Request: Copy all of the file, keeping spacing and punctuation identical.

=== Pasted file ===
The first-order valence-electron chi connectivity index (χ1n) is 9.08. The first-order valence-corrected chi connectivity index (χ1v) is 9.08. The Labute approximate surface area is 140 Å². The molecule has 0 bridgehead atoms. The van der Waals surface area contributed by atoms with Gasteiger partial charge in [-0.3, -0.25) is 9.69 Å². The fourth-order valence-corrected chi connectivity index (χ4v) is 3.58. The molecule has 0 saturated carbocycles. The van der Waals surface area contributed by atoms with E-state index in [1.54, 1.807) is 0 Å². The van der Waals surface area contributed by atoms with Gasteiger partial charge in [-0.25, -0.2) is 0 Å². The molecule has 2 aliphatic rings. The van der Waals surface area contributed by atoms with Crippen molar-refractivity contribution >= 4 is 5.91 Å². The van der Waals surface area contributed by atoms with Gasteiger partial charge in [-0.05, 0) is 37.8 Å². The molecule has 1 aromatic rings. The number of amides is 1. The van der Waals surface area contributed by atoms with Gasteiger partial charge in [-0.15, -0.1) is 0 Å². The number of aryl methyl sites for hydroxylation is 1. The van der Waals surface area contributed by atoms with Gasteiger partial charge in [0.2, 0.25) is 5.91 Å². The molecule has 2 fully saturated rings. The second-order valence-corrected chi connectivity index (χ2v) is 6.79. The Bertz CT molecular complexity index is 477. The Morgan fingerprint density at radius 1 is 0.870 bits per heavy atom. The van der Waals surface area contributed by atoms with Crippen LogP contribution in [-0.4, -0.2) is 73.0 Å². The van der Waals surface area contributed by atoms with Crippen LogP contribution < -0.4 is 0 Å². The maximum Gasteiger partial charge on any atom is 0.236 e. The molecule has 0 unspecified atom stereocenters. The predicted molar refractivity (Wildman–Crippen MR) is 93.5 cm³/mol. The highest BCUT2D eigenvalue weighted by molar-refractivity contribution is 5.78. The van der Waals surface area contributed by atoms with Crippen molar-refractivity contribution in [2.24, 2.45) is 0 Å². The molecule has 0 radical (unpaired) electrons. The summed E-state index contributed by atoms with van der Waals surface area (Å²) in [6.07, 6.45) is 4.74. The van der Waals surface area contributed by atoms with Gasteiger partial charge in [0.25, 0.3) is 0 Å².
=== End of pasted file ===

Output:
The first-order valence-electron chi connectivity index (χ1n) is 9.08. The first-order valence-corrected chi connectivity index (χ1v) is 9.08. The Labute approximate surface area is 140 Å². The molecule has 0 bridgehead atoms. The van der Waals surface area contributed by atoms with Gasteiger partial charge in [-0.3, -0.25) is 9.69 Å². The fourth-order valence-corrected chi connectivity index (χ4v) is 3.58. The molecule has 0 saturated carbocycles. The van der Waals surface area contributed by atoms with E-state index in [1.54, 1.807) is 0 Å². The van der Waals surface area contributed by atoms with Gasteiger partial charge in [-0.25, -0.2) is 0 Å². The molecule has 2 aliphatic rings. The van der Waals surface area contributed by atoms with Crippen molar-refractivity contribution >= 4 is 5.91 Å². The van der Waals surface area contributed by atoms with Gasteiger partial charge in [-0.05, 0) is 37.8 Å². The molecule has 1 aromatic rings. The number of amides is 1. The van der Waals surface area contributed by atoms with Gasteiger partial charge in [-0.15, -0.1) is 0 Å². The number of aryl methyl sites for hydroxylation is 1. The van der Waals surface area contributed by atoms with Gasteiger partial charge in [0.2, 0.25) is 5.91 Å². The molecule has 2 fully saturated rings. The second-order valence-corrected chi connectivity index (χ2v) is 6.79. The Bertz CT molecular complexity index is 477. The Morgan fingerprint density at radius 1 is 0.870 bits per heavy atom. The van der Waals surface area contributed by atoms with Crippen LogP contribution in [-0.4, -0.2) is 73.0 Å². The van der Waals surface area contributed by atoms with Crippen LogP contribution < -0.4 is 0 Å². The maximum Gasteiger partial charge on any atom is 0.236 e. The molecule has 0 unspecified atom stereocenters. The predicted molar refractivity (Wildman–Crippen MR) is 93.5 cm³/mol. The highest BCUT2D eigenvalue weighted by molar-refractivity contribution is 5.78. The van der Waals surface area contributed by atoms with Crippen molar-refractivity contribution in [2.24, 2.45) is 0 Å². The molecule has 0 radical (unpaired) electrons. The summed E-state index contributed by atoms with van der Waals surface area (Å²) in [6.07, 6.45) is 4.74. The van der Waals surface area contributed by atoms with Gasteiger partial charge in [0.25, 0.3) is 0 Å².